Nature
    Nature can slow us down and connect us to the reality of life. Nothing is as serious as it seems, and nature reminds us of this. It literally grounds us and helps alleviate the cloudy thoughts floating around in our psyche. Notice how the birds live in the moment. Reflect upon the strength of the trees or the power of water falling from the sky and nourishing and cleansing all. Notice how the seemingly weaker plants (ie the grass) can bend without breaking through the most powerful of storms. A powerful way idea to consider this connection is:

    Earthing- Earthing is simply placing your bare skin in contact with the energy of the Earth. This means you dig in the dirt with your hands or you place your bare feet on a patch of Earth. This contact facilitates an ion exchange that is incredibly important to the health of our body, minds and souls. Create an Earthing Zone outside of your facility that encourages contact with the Earth.
    Community
    We all know that community involvement is key to keeping our resident's morale up. The tricky part is keeping the community as excited and passionate about this exchange as possible. Somehow you must find a way to keep your community programs fresh and alluring. Perhaps you can invite the community to share some of their hobbies, you could host a mentor program, or Adopt a Grandparent, you could host recycling drives or neighborhood watch groups or yard sales, etc. Maybe you can host a fundraiser that will provide a playground area on your facility's grounds that would be open to all the children in the surrounding community. There is a way to bring the two worlds together and the exciting part is using trial and error to get there. Set your intention and you will be shown the way that works best for who you serve.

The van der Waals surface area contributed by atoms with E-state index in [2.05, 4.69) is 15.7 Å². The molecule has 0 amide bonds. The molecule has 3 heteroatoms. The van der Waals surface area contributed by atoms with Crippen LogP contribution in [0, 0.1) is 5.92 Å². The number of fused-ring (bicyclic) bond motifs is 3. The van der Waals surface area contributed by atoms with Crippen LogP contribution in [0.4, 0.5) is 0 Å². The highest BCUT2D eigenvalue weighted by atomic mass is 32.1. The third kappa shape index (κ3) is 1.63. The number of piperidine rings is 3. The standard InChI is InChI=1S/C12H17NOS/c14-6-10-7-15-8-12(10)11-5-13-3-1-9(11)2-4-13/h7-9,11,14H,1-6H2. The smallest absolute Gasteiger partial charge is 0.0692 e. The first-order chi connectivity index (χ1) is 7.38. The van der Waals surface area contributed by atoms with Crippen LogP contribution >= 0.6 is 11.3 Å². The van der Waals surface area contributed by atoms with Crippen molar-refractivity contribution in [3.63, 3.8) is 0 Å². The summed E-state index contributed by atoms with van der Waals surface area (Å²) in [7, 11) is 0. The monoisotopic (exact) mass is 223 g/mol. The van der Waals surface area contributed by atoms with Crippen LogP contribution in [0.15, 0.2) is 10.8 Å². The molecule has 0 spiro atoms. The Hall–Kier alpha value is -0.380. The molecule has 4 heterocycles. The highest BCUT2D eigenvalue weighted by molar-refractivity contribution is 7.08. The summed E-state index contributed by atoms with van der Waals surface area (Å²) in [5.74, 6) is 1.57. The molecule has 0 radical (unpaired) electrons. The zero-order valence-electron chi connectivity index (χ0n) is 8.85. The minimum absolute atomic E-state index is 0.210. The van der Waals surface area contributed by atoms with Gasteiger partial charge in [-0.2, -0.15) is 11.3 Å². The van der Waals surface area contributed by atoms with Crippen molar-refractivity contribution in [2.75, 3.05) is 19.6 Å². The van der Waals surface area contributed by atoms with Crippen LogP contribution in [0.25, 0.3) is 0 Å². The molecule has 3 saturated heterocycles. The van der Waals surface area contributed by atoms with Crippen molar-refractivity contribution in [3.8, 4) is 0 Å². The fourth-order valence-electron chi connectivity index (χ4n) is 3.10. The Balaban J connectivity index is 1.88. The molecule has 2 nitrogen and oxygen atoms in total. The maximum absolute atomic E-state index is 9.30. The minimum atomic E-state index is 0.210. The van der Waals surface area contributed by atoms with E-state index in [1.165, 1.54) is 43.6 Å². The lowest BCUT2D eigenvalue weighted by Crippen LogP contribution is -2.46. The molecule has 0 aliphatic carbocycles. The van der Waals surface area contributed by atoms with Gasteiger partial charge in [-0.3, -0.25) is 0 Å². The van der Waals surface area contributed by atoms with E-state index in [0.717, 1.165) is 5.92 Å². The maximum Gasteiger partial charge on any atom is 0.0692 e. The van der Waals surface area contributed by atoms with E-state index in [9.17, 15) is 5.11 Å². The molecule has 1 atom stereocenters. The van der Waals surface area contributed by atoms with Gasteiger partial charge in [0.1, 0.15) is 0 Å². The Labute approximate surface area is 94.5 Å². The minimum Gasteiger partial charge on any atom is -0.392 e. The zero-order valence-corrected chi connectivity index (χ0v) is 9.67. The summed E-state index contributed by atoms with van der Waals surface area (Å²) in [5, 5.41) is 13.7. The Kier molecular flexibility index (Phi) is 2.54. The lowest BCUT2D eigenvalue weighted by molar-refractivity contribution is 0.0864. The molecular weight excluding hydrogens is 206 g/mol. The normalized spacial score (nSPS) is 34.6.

Personal Sense of Responsibility
    This is a biggie for us all. We all want to feel needed and useful. Incorporating ways for this to happen may be a little tricky in an environment where most needs are already provided for. Some ways that personal responsibility may be enhanced are:

    Pets- Caring for a pet goes way beyond simply keeping busy. There is an exchange of love and gratitude between the two that is so healing. The pet could be a bird or fish tank. It could be a small coy pond or an outside cat. Check with your facility to see what is possible and then enlist your residents to help care for the pet/s.